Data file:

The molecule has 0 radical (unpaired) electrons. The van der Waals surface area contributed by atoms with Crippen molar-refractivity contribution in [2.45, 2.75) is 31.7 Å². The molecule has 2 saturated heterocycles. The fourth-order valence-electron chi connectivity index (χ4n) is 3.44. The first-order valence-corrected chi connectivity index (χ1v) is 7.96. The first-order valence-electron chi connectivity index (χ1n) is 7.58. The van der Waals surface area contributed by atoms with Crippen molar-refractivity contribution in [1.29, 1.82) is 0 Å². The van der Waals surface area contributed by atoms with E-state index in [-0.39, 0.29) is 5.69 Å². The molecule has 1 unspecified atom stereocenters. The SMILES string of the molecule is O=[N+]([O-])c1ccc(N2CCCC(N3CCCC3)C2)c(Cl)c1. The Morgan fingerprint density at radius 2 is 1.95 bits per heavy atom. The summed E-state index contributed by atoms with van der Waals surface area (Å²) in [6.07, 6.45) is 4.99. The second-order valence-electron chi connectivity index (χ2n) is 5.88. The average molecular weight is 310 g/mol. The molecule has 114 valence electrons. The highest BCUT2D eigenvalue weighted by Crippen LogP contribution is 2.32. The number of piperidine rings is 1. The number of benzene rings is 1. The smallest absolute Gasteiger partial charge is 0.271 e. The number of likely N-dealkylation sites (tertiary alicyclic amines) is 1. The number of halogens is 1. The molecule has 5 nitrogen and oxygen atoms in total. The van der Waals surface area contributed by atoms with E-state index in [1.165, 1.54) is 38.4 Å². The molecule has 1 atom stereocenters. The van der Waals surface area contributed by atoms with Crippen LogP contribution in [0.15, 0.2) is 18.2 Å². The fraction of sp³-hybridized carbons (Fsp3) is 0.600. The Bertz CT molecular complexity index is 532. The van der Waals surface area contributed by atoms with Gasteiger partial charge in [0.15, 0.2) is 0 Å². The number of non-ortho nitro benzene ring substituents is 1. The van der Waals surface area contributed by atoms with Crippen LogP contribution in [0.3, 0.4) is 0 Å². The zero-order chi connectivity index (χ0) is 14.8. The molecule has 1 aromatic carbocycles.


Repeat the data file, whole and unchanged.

The molecule has 0 radical (unpaired) electrons. The van der Waals surface area contributed by atoms with Crippen molar-refractivity contribution in [2.45, 2.75) is 31.7 Å². The molecule has 2 saturated heterocycles. The fourth-order valence-electron chi connectivity index (χ4n) is 3.44. The first-order valence-corrected chi connectivity index (χ1v) is 7.96. The first-order valence-electron chi connectivity index (χ1n) is 7.58. The van der Waals surface area contributed by atoms with Crippen molar-refractivity contribution in [1.29, 1.82) is 0 Å². The van der Waals surface area contributed by atoms with E-state index in [-0.39, 0.29) is 5.69 Å². The molecule has 1 unspecified atom stereocenters. The SMILES string of the molecule is O=[N+]([O-])c1ccc(N2CCCC(N3CCCC3)C2)c(Cl)c1. The Morgan fingerprint density at radius 2 is 1.95 bits per heavy atom. The summed E-state index contributed by atoms with van der Waals surface area (Å²) in [6.07, 6.45) is 4.99. The second-order valence-electron chi connectivity index (χ2n) is 5.88. The average molecular weight is 310 g/mol. The molecule has 114 valence electrons. The highest BCUT2D eigenvalue weighted by Crippen LogP contribution is 2.32. The number of piperidine rings is 1. The number of benzene rings is 1. The smallest absolute Gasteiger partial charge is 0.271 e. The number of likely N-dealkylation sites (tertiary alicyclic amines) is 1. The number of halogens is 1. The molecule has 5 nitrogen and oxygen atoms in total. The van der Waals surface area contributed by atoms with E-state index in [1.165, 1.54) is 38.4 Å². The molecule has 1 atom stereocenters. The van der Waals surface area contributed by atoms with Crippen LogP contribution in [0.15, 0.2) is 18.2 Å². The fraction of sp³-hybridized carbons (Fsp3) is 0.600. The Bertz CT molecular complexity index is 532. The van der Waals surface area contributed by atoms with Gasteiger partial charge in [0.15, 0.2) is 0 Å². The number of non-ortho nitro benzene ring substituents is 1. The van der Waals surface area contributed by atoms with Crippen LogP contribution in [0.3, 0.4) is 0 Å². The zero-order chi connectivity index (χ0) is 14.8. The molecule has 1 aromatic carbocycles.